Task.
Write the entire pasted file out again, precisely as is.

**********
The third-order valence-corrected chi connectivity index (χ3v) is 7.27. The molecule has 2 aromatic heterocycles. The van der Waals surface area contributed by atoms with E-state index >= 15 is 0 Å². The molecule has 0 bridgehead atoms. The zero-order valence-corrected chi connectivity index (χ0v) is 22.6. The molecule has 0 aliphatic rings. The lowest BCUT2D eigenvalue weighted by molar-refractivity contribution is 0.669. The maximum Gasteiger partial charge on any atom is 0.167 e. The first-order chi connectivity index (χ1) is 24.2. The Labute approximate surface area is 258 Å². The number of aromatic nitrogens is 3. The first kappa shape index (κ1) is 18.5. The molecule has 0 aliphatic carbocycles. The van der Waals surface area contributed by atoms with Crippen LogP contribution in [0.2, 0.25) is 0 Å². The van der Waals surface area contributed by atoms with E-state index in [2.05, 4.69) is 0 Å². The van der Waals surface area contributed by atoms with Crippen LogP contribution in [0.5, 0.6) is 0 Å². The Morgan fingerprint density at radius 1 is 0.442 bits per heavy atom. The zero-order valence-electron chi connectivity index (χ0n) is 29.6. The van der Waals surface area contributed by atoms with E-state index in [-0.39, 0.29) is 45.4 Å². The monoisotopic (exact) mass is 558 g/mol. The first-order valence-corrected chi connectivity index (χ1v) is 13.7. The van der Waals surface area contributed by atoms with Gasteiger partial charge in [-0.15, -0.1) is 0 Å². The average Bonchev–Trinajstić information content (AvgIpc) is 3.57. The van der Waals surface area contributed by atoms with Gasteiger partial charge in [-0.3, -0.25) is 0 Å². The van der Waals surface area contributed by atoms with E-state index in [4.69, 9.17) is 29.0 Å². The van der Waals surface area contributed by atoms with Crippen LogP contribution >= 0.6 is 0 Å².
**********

The third-order valence-corrected chi connectivity index (χ3v) is 7.27. The molecule has 2 aromatic heterocycles. The van der Waals surface area contributed by atoms with E-state index >= 15 is 0 Å². The molecule has 0 bridgehead atoms. The zero-order valence-corrected chi connectivity index (χ0v) is 22.6. The molecule has 0 aliphatic rings. The lowest BCUT2D eigenvalue weighted by molar-refractivity contribution is 0.669. The maximum Gasteiger partial charge on any atom is 0.167 e. The first-order chi connectivity index (χ1) is 24.2. The Labute approximate surface area is 258 Å². The number of aromatic nitrogens is 3. The first kappa shape index (κ1) is 18.5. The molecule has 0 aliphatic carbocycles. The van der Waals surface area contributed by atoms with Crippen LogP contribution in [0.2, 0.25) is 0 Å². The van der Waals surface area contributed by atoms with E-state index in [2.05, 4.69) is 0 Å². The van der Waals surface area contributed by atoms with Crippen LogP contribution in [0.5, 0.6) is 0 Å². The Morgan fingerprint density at radius 1 is 0.442 bits per heavy atom. The zero-order valence-electron chi connectivity index (χ0n) is 29.6. The van der Waals surface area contributed by atoms with E-state index in [-0.39, 0.29) is 45.4 Å². The monoisotopic (exact) mass is 558 g/mol. The first-order valence-corrected chi connectivity index (χ1v) is 13.7. The van der Waals surface area contributed by atoms with Gasteiger partial charge in [-0.15, -0.1) is 0 Å². The average Bonchev–Trinajstić information content (AvgIpc) is 3.57. The van der Waals surface area contributed by atoms with Gasteiger partial charge in [-0.3, -0.25) is 0 Å². The van der Waals surface area contributed by atoms with E-state index in [4.69, 9.17) is 29.0 Å². The van der Waals surface area contributed by atoms with Crippen LogP contribution >= 0.6 is 0 Å².